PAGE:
Similarly, you can make a rim of 8 segments assembled using glue and nails. The width of the part of the rim that is visible in the full face from pictorial sources, based on the proportions of the figures, can range from 3-4 cm to 8-10 cm. I made 7 cm on my own. To this, you need to add the width of the zone that goes under the ring, equal to the thickness of the ring-2-2. 5 cm.
This area should be flat and parallel to the base, while the main part of the rim is thinned to the outer edge. I made a rim 2 cm thick, thinning to 0.8 cm. This narrowing is clearly visible in the images. Probably, you can find sources where it is not shown, it cannot be excluded that there were such shields too, but most classic hoplons have a noticeably thinner rim to the edge, which is confirmed by the few available material sources.
It's not easy to make a thin rim, as my bandaged finger proves. You can shoot quite a lot with a plane, and the wood fibers on these curved segments can go in a very inconvenient direction. There's nothing to lean on with an electric jigsaw. I had to saw by hand, carefully watching to maintain the desired angle. You need a good saw and a lot of physical strength. Personally, I didn't manage to cut all eight of them in one sitting. First, we cut deep at an angle, then hold the saw perpendicular to the bar and draw the edge along the line marked out in advance.
This is the border of the zone that the ring will overlap. The resulting plane, of course, will not be smooth. You can level it with a file, and fill in the places where they have screwed up and washed down too much with the same wood glue. I didn't do much to align this plane. When fitting, this was hidden by the fabric, primer and those folds of fabric that, unfortunately, are obtained in this place.
First, connect the ring to the rim. In order not to calculate and not to connect the holes with each other, we put the ring down, the rim on it, so that the flat part is on top, and drill holes for the nagels through the rim, going to the desired depth in the ring. We connect everything to the glue, not forgetting to squeeze out a drop and into the holes for the pins.
Next, you need to grind off the inside corner of the rim, otherwise it will cut into the body or armor.
Here you need to remove more, make a rounding of a large radius. It would be possible to remove even more, which would make the shield even easier, but there is no noticeable slope on the springs in this place, so I did not do it either. If you put the lens on a flat surface, you can see that it fits very loosely – it rests on a narrow edge that has formed naturally on its edge. If possible, this edge should be cut off with a file, but it is not necessary to make it completely flat.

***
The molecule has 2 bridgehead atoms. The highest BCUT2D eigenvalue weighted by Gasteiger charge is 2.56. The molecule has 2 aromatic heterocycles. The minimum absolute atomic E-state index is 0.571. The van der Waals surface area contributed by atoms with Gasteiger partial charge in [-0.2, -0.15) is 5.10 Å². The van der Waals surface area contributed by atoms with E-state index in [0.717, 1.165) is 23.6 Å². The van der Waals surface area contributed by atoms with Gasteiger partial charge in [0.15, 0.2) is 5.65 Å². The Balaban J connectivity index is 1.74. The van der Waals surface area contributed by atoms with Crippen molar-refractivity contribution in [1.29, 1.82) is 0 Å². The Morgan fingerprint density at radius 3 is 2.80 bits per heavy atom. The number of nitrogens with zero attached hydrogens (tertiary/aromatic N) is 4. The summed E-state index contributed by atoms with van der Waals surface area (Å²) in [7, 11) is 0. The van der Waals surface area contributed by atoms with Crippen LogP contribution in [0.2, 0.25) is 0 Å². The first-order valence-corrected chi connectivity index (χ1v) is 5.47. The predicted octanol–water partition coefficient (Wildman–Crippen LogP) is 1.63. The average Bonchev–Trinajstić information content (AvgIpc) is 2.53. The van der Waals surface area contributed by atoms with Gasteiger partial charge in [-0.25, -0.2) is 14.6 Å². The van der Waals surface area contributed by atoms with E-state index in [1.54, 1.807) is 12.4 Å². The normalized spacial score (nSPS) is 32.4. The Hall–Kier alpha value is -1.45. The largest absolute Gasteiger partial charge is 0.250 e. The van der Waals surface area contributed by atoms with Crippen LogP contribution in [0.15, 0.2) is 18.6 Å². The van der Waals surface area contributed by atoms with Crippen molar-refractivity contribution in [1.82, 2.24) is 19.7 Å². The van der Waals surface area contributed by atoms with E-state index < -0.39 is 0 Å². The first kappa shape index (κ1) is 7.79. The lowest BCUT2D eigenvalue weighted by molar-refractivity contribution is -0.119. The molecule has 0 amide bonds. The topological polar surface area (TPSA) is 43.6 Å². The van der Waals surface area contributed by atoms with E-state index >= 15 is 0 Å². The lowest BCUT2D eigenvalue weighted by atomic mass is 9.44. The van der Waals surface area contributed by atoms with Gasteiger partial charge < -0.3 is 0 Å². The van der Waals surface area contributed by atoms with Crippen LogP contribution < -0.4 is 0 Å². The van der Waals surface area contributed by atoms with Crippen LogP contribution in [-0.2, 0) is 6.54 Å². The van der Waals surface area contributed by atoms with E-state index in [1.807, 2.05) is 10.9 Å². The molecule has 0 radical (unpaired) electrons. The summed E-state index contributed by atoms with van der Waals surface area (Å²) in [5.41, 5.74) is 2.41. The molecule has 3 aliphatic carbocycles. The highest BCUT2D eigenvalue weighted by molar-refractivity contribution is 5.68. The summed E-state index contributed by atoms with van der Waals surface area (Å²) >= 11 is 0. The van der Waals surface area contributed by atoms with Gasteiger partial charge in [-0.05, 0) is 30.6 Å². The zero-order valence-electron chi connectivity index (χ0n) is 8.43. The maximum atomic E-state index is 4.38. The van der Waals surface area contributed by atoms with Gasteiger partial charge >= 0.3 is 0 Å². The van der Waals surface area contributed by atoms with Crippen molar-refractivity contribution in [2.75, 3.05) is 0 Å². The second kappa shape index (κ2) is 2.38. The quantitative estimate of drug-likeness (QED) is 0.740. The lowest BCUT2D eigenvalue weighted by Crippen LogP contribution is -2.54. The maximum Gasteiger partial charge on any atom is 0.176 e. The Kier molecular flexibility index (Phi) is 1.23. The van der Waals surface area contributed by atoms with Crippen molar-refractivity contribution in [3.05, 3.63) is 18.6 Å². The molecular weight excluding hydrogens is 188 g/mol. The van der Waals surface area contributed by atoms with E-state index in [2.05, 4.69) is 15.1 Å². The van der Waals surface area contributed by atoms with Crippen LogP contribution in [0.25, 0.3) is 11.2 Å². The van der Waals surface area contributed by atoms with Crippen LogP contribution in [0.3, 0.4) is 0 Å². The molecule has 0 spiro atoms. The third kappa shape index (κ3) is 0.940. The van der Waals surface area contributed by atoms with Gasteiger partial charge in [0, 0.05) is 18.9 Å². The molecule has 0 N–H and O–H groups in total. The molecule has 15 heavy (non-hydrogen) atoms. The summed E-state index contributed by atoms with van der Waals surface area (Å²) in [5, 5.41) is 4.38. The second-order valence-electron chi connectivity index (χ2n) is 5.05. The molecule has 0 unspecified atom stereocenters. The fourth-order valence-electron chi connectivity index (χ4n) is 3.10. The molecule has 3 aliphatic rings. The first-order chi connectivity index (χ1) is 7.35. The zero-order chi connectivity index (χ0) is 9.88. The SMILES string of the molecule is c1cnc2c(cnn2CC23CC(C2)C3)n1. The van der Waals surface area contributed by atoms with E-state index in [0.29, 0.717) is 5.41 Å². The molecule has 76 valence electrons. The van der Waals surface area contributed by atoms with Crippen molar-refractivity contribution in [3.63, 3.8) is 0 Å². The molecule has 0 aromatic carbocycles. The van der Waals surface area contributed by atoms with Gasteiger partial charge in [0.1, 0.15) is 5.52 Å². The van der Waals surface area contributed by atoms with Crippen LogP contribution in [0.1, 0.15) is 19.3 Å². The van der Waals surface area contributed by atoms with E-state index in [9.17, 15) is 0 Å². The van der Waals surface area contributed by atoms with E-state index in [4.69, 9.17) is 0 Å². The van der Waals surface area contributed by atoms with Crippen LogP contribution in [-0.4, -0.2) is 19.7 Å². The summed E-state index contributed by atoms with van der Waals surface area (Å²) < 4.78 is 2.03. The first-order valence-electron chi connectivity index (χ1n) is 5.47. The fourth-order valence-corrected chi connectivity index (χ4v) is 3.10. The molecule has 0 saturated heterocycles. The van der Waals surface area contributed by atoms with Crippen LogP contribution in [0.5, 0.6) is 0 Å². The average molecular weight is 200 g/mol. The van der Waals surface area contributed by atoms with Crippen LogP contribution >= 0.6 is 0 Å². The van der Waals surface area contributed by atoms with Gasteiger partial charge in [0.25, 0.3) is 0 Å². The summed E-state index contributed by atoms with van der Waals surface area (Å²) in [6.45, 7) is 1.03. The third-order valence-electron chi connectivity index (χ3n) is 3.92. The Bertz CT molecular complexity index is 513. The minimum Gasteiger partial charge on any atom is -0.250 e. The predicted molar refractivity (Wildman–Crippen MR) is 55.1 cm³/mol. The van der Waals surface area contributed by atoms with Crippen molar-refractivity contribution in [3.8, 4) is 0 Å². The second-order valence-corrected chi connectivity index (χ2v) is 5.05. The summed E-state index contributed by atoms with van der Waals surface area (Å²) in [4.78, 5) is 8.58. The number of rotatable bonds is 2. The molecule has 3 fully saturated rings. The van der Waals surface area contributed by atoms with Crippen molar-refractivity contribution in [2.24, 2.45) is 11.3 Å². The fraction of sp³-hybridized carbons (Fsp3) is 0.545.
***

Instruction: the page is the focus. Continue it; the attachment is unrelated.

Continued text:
The rim edge should be slightly rounded with a file, both from the inside and from the outside. This is convenient to do even before connecting to the lens.
Now we put the resulting structure with the rim on the floor, put the lens on top and drill holes through its edge, leaving in the ring. The lens is strong, you can not be afraid that it will crack and make holes only 0.7-1 cm from the edge. The edge of the ring extends beyond the edge of the lens by 1-1. 5 cm. We grind it off with a small plane, giving the transition between the ring and the lens a smooth rounded shape like on the sources. At the junction, a depression is obtained due to the fact that the edge of the lens is non-planar and loosely adjoins the ring. Fill this recess with glue. After drying, we turn the shield over and fill the same joint between the lens and the ring from the inside with glue. The total depth of the resulting shield is 13 cm. This is pure depth, the thickness of the lens adds another 1.5 cm to the total thickness of the shield. The total diameter is 84 cm, the diameter of the inner part (between the inner edges of the ring) is 65 cm.
For the inner side of the hoplon, you need a handle (porpax), loops for the cord under the hand and rings for the cord around the perimeter.
Unfortunately, I did not have accurate measurements of the fittings of genuine shields indicating the thickness of metal in various parts, ring diameters, etc., so I will not talk in detail about the set that I made. I will only say that all this can be made with metal scissors from a relatively thin sheet of brass. To give strength to the porpack and handle loops, you need to bend their edges, creating a stiffener. You can order fittings from the Viland Artisan workshop (https://vk.com/vilandartisangroup).
A complete set of accessories, including cord rings, is important not only for the appearance. For example, using a cord running around the perimeter, you can hang a shield behind your back. I hope to write about this separately.
At the base, we make all the holes for fixing the porpack, loops for the handle under the brush and rings around the perimeter. To balance the shield, it is important that the porpack is in the center. The diameter of the shield lens should be sufficient so that the knuckles do not rest against the ring and rim. At this stage, you can fasten the mount to the bolts and play with the shield to see if everything is convenient. The shield is large, heavy, and the correct size and ease of attachment are very important.